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Irish Proverbs

A proverb is a common saying that often expresses a general truth or everyday experience.
Åpne bilde i et nytt vindu

Picture: Shamrocks have since ancient times been considered by the Irish to bring luck. Do you believe in luck?

All over the world the Irish are renowned for their music, poetry, tales, myths and above all, for their sense of humour. They tend to blame it all on their Celtic descent.


Study these proverbs; they will reveal a lot about the Irish character and their ability to laugh at themselves. However, they might also reflect human nature in general.

”Burning the candle
At both ends
Will soon leave you
Without a light”

“The world is a stage
but the play is badly cast.”

“If you dig a grave for others
you might fall into it yourself.”

“A man that can’t laugh at himself
should be given a mirror.”

“You will never plough a field
by turning it over in your mind.”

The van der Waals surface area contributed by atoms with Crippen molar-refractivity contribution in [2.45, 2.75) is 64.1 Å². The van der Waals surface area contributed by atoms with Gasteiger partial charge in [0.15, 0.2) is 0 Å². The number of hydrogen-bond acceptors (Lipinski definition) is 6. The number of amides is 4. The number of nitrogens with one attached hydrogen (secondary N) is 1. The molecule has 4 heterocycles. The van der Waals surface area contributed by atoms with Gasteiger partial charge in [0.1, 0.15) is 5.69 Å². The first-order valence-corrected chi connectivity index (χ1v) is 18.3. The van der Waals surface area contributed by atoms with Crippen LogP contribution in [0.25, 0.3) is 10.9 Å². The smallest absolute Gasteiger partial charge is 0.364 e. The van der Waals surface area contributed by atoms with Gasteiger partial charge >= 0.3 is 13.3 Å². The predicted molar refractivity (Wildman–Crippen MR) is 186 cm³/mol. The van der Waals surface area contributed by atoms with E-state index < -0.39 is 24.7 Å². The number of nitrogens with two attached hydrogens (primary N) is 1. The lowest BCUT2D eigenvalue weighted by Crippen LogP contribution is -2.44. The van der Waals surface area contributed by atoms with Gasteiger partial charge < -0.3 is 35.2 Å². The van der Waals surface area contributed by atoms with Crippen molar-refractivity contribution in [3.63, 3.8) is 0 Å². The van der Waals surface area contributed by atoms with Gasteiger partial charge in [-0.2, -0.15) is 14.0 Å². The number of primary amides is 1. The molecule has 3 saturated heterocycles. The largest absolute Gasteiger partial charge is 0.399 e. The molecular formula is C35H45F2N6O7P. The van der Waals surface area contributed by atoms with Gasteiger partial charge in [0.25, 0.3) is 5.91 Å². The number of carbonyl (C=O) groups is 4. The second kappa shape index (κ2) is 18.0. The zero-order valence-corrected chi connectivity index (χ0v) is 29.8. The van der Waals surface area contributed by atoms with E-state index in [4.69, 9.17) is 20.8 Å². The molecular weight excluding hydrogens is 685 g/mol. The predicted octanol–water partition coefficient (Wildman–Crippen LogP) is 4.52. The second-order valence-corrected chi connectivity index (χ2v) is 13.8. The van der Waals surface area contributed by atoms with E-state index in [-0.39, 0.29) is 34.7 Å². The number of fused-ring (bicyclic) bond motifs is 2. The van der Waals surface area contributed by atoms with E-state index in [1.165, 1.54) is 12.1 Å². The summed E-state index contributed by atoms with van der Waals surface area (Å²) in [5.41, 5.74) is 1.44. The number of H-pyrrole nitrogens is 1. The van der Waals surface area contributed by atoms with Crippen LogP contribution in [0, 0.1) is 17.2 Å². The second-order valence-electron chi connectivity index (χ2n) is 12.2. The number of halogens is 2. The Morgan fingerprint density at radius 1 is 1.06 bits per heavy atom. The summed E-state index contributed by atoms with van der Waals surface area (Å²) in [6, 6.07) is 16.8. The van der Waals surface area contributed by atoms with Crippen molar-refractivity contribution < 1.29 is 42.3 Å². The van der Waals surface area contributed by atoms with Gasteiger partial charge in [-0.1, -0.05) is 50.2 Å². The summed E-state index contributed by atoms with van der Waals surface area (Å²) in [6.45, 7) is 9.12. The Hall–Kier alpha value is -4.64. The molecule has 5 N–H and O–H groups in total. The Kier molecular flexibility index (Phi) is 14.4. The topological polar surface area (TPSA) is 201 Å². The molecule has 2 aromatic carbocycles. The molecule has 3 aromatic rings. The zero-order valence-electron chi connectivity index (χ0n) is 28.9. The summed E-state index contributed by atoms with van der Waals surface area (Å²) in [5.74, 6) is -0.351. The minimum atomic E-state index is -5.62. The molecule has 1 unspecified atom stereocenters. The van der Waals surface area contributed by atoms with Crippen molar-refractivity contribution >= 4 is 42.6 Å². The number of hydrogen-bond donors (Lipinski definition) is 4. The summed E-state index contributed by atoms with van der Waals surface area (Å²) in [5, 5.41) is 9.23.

“A nation’s greatest enemy
is the small minds
of its small people.”

“There is no bone in the tongue
but it often broke a man’s head.”

“On the Irish ladder of success,
there’s always someone on the
rung above using your head to
steady themselves.”

Tasks and Activities


Translate two of your favourite proverbs above into Norwegian.
Do you think we have any Norwegian proverbs that can be compared to the ones above?


Sit in pairs. Take turns reading and explaining the proverbs to each other. Try to come up with a real life example for at least four of the proverbs.

Make an Illustration

Choose your favourite proverb and make an illustration or find a picture that you think illustrates it in a good way. If you want to use pictures from Ireland you might find something in the following photo gallery. Images of Ireland


Do you think the proverbs listed above apply mostly to the Irish, or do they reflect human nature in general?

CC BY-SASkrevet av Eli M. Huseby.
Sist faglig oppdatert 08.10.2018


UK & Ireland